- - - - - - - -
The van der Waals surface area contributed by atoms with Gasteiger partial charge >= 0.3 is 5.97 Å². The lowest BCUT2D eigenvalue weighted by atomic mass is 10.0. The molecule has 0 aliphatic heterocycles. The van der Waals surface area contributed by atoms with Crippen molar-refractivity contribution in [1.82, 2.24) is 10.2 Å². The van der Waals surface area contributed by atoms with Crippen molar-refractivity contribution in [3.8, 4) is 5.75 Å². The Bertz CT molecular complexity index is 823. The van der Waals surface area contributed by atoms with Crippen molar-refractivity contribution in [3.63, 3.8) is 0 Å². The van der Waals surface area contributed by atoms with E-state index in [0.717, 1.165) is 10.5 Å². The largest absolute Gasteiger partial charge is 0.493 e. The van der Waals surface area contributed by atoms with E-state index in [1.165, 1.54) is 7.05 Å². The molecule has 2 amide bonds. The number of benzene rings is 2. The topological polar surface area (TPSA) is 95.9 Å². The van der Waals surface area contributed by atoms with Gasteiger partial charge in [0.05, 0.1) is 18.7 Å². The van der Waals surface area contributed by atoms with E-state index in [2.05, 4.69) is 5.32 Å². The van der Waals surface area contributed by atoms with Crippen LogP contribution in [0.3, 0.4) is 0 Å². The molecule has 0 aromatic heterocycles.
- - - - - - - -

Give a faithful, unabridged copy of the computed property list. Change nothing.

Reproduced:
The van der Waals surface area contributed by atoms with Gasteiger partial charge >= 0.3 is 5.97 Å². The lowest BCUT2D eigenvalue weighted by atomic mass is 10.0. The molecule has 0 aliphatic heterocycles. The van der Waals surface area contributed by atoms with Crippen molar-refractivity contribution in [1.82, 2.24) is 10.2 Å². The van der Waals surface area contributed by atoms with Crippen molar-refractivity contribution in [3.8, 4) is 5.75 Å². The Bertz CT molecular complexity index is 823. The van der Waals surface area contributed by atoms with Crippen molar-refractivity contribution in [3.63, 3.8) is 0 Å². The van der Waals surface area contributed by atoms with E-state index in [0.717, 1.165) is 10.5 Å². The largest absolute Gasteiger partial charge is 0.493 e. The van der Waals surface area contributed by atoms with E-state index in [1.165, 1.54) is 7.05 Å². The molecule has 2 amide bonds. The number of benzene rings is 2. The topological polar surface area (TPSA) is 95.9 Å². The van der Waals surface area contributed by atoms with Gasteiger partial charge in [0.05, 0.1) is 18.7 Å². The van der Waals surface area contributed by atoms with E-state index in [2.05, 4.69) is 5.32 Å². The van der Waals surface area contributed by atoms with Crippen LogP contribution in [0.3, 0.4) is 0 Å². The molecule has 0 aromatic heterocycles.